***** Ten Big Lies About America, Michael Medved

“Effective, Mostly Accurate, a bit Over-the-Top”

 

Recently, I was sitting in a pub in Oxford with a friend from India. He seems to find me, an American who did not share in the general "euphoria" in the UK over Obama's election, a rather exotic creature. But he made an interesting suggestion: why not look at the election of Obama, even if you don't welcome it, as a chance to reinvent what it means to be an American Christian, in a way that will connect more deeply with the world at large?

His challenge was still in the back of my mind when I read this book.

The years of American hegemony are now ending, and China and India will soon take positions on the world stage in some proportion to their vast populations. Witnessing how broadly many of the "lies" Medved describes are believed outside the US, I'd love to give Chinese and Indian friends a book like this and say: "See what America has been, at its best, for the world. As your power grows, try to emulate what you can of our successes, or do us one better."

Most of Medved's arguments are solid. He cites leading experts as well as opponents to make his case, and I think generally gets his facts right. (Notice that critics so far generally depend on vague complaints, unable it seems to point to specific errors.) Among other things, he argues that: America has seldom been as nasty to the Indians as is often claimed. The Founding Fathers were less secularist than supposed. (I wish he'd given both sides here, though -- as Steven Waldmon does in Founding Faith.) Big Business does help the country. America has seldom been truly imperialist, and has done the world a lot of good. And morality rises and falls; "a dizzying roller coaster of steep ups and downs, zigzags, climbs and reverses, and even loop-the-loops."

Medved carefully limits his claims, then backs them up with copious relevant facts. Many of his facts and anecdotes are quite interesting -- McKinley's prayer for the Phillipines, the story of how "America the Beautiful" was written, the size of houses in the 1950s compared to our "supersized" homes of today.

In the end, though, Medved is a bit too triumphalist to wish his book into the hands of Indian or Chinese friends. Sometimes he simply protests too much. Granted there was no official American policy of genocide. Granted that most Indians deaths came from disease, that others married out rather than being murdered, even that Indian cultures were "savage" in some sense. Still, the fact is, we wound up with the land (just as China ended up with Tibet, and India with Nagaland), and they wound up with treaties for half of almost extinct salmon runs. Is self-justification really the right tone to take? Having heard the same tone, and some of the same arguments, from Chinese about Tibet, I feel a bit uncomfortable with them. I would also have liked to have seen a more positive statement from Medved on the role native peoples were to play in America, culturally as well as in terms of territory.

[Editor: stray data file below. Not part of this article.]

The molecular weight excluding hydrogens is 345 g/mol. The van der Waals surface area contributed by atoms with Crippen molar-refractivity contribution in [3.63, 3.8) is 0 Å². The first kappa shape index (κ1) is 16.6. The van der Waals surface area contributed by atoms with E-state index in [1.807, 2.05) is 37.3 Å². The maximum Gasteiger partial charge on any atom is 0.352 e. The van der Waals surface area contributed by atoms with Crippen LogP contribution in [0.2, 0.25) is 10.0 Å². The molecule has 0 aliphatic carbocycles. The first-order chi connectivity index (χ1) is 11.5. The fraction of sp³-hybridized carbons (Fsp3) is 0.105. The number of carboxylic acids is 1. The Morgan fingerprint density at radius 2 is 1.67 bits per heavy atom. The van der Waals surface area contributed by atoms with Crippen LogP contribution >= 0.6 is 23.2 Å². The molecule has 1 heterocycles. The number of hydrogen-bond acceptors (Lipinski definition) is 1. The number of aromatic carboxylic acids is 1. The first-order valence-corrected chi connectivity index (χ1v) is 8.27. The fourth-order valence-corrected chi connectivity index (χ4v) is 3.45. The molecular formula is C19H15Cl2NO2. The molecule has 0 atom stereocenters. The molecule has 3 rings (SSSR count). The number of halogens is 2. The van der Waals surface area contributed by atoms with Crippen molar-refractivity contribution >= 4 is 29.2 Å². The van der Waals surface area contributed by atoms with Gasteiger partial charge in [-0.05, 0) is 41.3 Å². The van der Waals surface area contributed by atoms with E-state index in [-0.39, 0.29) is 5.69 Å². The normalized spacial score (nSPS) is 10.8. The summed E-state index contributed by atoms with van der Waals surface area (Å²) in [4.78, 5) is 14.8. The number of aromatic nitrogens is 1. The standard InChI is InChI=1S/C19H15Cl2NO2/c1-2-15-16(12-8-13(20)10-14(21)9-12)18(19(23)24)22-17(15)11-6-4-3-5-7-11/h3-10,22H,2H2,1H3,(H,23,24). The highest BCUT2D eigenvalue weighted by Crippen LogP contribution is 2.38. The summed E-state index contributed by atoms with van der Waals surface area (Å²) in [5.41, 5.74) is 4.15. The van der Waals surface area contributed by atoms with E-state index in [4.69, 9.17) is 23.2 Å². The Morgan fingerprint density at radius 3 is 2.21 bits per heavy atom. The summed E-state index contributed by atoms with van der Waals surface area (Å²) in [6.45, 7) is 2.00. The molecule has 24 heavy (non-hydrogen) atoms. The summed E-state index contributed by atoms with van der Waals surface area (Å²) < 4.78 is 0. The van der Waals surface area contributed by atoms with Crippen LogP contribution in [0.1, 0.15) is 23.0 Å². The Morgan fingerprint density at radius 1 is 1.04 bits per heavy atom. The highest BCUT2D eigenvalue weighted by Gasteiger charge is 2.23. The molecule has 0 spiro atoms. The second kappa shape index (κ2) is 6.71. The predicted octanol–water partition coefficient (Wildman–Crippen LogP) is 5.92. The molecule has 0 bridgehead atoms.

To some extent, Medved's "American exceptionalism" cuts us off from others -- from our European roots, from human tradition as a whole. (Sociologist Rodney Stark gives a much more nuanced reading of what went into American success -- most of which is not unique to America.)

I believe America has done a great deal of good in the world. But pride comes before a fall, for countries as well as individuals. One thing that typifies nations at their greatest periods of growth -- Japan in the late 19th Century, China during the Tang and today, America at the revolution -- is a combination of confidence, and openness to outside ideas.

The challenge for conservatives, and for Christians, is to find a way of affirming our ideals, to seek reform on the model of Burke, Jefferson, Reagan, or St Paul, yet to do so in a way that helps us develop a fuller appreciate of the God-given beauties and truths in other traditions as well. Medved does seem to appreciate good in other cultures to some extent, but is unable to articulate his patriotism, and how it relates to the riches humanity shares in common, in what I found to be a fully satisfying manner. This is a generally excellent book, full of useful information, and an important answer to unfair attacks on the American heritage; but infused with a less than fully satisfying philosophy of patriotism. Maybe Medved should read G. K. Chesterton.

 

 

The Hand of God, Nathanson

***** “Needs more negative reviews”

 

C. S. Lewis once wrote, "For many healthy extroverts, self-examination first begins with conversion.  For me it was the other way around. . . I had been 'taken out of myself.'"  While it would be inaccurate to call Dr. Nathanson a "healthy extrovert" before he became a Christian, this is the story of an abrasive and self-centered man who, coming into the presence of God, became more aware of what was within.  He is almost painfully honest in telling what he found and why it troubled, and continues to trouble, him. T he book's confessionary ending reminds the reader that the spiritual journey, like a human partnership, only begins when one steps up to the altar.  Perhaps the opposite delusion, our demand for instant gratification, pay-off without investment, is one fault behind American acceptance of cheap grace, fast food, divorce, and abortion alike.